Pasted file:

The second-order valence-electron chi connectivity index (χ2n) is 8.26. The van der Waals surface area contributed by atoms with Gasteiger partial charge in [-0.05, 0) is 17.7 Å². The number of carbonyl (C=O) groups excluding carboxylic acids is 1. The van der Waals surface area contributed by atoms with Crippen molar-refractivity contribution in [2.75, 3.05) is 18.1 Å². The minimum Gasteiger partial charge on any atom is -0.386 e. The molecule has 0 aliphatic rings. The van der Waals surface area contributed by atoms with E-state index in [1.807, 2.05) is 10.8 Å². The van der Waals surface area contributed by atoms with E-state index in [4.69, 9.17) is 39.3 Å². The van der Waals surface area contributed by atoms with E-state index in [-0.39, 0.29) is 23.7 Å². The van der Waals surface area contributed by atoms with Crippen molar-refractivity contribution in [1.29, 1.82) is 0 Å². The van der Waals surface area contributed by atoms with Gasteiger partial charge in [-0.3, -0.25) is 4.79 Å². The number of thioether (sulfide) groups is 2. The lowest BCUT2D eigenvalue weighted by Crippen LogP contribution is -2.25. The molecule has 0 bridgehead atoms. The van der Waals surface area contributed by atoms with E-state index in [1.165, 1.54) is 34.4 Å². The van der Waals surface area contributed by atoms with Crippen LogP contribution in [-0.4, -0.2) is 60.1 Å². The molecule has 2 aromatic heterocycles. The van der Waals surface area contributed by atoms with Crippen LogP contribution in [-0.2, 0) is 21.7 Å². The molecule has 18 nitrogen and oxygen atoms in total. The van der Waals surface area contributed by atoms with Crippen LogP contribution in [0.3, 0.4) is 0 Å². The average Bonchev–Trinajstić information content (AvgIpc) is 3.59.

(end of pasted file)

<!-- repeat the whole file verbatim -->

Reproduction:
The second-order valence-electron chi connectivity index (χ2n) is 8.26. The van der Waals surface area contributed by atoms with Gasteiger partial charge in [-0.05, 0) is 17.7 Å². The number of carbonyl (C=O) groups excluding carboxylic acids is 1. The van der Waals surface area contributed by atoms with Crippen molar-refractivity contribution in [2.75, 3.05) is 18.1 Å². The minimum Gasteiger partial charge on any atom is -0.386 e. The molecule has 0 aliphatic rings. The van der Waals surface area contributed by atoms with E-state index in [1.807, 2.05) is 10.8 Å². The van der Waals surface area contributed by atoms with E-state index in [4.69, 9.17) is 39.3 Å². The van der Waals surface area contributed by atoms with E-state index in [-0.39, 0.29) is 23.7 Å². The van der Waals surface area contributed by atoms with Crippen molar-refractivity contribution in [1.29, 1.82) is 0 Å². The van der Waals surface area contributed by atoms with Gasteiger partial charge in [-0.3, -0.25) is 4.79 Å². The number of thioether (sulfide) groups is 2. The lowest BCUT2D eigenvalue weighted by Crippen LogP contribution is -2.25. The molecule has 0 bridgehead atoms. The van der Waals surface area contributed by atoms with E-state index in [1.165, 1.54) is 34.4 Å². The van der Waals surface area contributed by atoms with Crippen LogP contribution in [-0.4, -0.2) is 60.1 Å². The molecule has 2 aromatic heterocycles. The van der Waals surface area contributed by atoms with Crippen LogP contribution in [-0.2, 0) is 21.7 Å². The molecule has 18 nitrogen and oxygen atoms in total. The van der Waals surface area contributed by atoms with Crippen LogP contribution in [0.3, 0.4) is 0 Å². The average Bonchev–Trinajstić information content (AvgIpc) is 3.59.